We like to believe ideas that make sense, even when we don’t have any scientific reason to prove that they’re actually true. My high school physics teacher once asked our class what would happen if he dropped a heavy rubber ball and a wadded up piece of paper from the same height. Would they hit the ground at the same time, or would one of them fall faster? We all said the ball would hit the ground first because it was heavier, which was wrong of course, because gravity acts the same way on all objects no matter how much they weigh. But none of us believed it until he dropped them and we saw both hit the tile at the same time.
Scientific research often involves debunking wrong assumptions like this. In the study of small mammals, it has been commonly believed that rodents in desert habitats avoid moving around at night during bright moonlight, to avoid being spotted by visual predators like owls. This “moonlight avoidance hypothesis” grew out of laboratory observations beginning in the 1920s, but few large-scale studies had been done in the wild.
Nate Upham, a PhD candidate in the University of Chicago Committee on Evolutionary Biology, and John Hafner from Occidental College in Los Angeles, wanted to find out if small mammals really do avoid moonlight in the real world, so they designed a study to observe the nocturnal movements of all rodent species at a number of sites across the Great Basin Desert in the western United States. The results, recently published in the Journal of Mammalogy, not only call into question the moonlight avoidance hypothesis, but also show that competition is likely more important for the activity of some animals than the presence or absence of moonlight.
“Part of what the study is doing is questioning this lore of moonlight avoidance on the part of people that study small mammals,” Upham said. “That idea is something that’s kind of sexy, and it makes logical sense when you think that since the predator can see them better, then the animals should be less active. But there hasn’t been a study that has really looked at a large geographic area and natural populations.”Over seven years, Upham and his colleagues set live traps at 62 different sites across Nevada, California, Utah and Oregon to track the nocturnal movements of animals. When they first analyzed the data, they didn’t find evidence that any animals were less active during moonlight. And when they broke it down by species, they found that just one genus, Dipodomys, which includes five different species of kangaroo rats in the Great Basin, avoided moonlight altogether.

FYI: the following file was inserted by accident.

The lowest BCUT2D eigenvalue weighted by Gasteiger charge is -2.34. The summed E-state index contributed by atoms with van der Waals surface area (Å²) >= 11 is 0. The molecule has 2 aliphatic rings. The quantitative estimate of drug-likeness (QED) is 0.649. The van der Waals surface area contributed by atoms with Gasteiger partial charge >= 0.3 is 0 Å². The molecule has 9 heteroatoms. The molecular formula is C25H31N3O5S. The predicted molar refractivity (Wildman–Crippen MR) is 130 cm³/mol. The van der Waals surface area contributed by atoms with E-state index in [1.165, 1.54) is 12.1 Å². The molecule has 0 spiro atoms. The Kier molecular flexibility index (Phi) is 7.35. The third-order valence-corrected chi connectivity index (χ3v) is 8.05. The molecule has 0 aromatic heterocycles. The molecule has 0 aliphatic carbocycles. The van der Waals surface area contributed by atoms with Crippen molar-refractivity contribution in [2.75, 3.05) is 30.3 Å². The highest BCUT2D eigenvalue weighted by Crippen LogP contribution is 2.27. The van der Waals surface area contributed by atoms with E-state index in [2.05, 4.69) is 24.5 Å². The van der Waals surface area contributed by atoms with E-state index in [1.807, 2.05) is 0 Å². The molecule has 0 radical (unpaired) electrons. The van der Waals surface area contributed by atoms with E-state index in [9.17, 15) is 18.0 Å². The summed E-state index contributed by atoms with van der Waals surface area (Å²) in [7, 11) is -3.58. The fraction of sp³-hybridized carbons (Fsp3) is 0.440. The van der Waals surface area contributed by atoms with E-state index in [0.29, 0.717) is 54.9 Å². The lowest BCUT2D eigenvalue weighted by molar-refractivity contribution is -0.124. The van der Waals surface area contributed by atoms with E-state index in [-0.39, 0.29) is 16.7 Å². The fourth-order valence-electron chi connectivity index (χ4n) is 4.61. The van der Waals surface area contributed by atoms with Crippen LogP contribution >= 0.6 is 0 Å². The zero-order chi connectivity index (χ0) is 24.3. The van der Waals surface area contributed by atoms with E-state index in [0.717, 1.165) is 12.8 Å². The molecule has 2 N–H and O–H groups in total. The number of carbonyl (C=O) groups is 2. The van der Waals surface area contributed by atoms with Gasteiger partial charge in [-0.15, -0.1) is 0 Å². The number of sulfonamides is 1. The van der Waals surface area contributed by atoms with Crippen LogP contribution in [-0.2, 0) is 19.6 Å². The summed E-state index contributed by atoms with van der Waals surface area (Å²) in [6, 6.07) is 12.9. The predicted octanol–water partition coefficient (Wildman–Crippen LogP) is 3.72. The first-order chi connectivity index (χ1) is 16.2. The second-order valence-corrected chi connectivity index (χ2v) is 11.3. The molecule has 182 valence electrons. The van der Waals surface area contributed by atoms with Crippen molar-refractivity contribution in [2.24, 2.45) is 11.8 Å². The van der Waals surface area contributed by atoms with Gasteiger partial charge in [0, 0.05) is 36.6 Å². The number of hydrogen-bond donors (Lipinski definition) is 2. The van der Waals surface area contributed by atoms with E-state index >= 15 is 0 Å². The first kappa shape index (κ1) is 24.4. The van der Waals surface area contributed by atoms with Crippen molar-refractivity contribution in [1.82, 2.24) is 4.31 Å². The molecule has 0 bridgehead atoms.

Upham said there are two possible explanations for why only this one type of animal holds true to the moonlight avoidance hypothesis. Kangaroo rats are bigger than the other small rodents in the desert. They hop around on two legs instead of scampering around on four, and they often venture into open spaces to feed, so their movements are more obvious to an owl scanning the ground for a snack. Upham called this the “predation risk explanation,” which is the classic explanation for avoiding moonlight. The kangaroo rats don’t want to be caught out in the open and snatched away.
But since they’re bigger and can move around more quickly, they may just be more efficient at gathering food. They don’t need to move around in the moonlight, so they wait until the moon sets. Smaller animals that compete with the bigger kangaroo rats for resources have no such luxury, and are forced to put themselves at risk and be more active during periods of moonlight. Upham said this “luxury explanation,” like the one based on greater predation risk, will need to be evaluated with additional data and observations.Upham said that the study highlights the fact that perceptions of risk are likely species-specific and subject to selection and evolution like any other complex behavioral trait. Similar animals in the same location can act quite differently because of something as simple as whether they happen to get around on two feet or four.
“The big thing with animals is that they’re trying to balance predation risk on one side with the demand to get food and mates on the other side,” Upham said. “Obviously they can’t be inactive all the time. They have to pick their spots, and so the thinking is that these animals use environmental cues like moonlight or temperature or a predatory urine scent to figure out when it’s risky and when it’s not.”
Upham, N., & Hafner, J. (2013). Do nocturnal rodents in the Great Basin Desert avoid moonlight? Journal of Mammalogy, 94 (1), 59-72 DOI: 10.1644/12-MAMM-A-076.1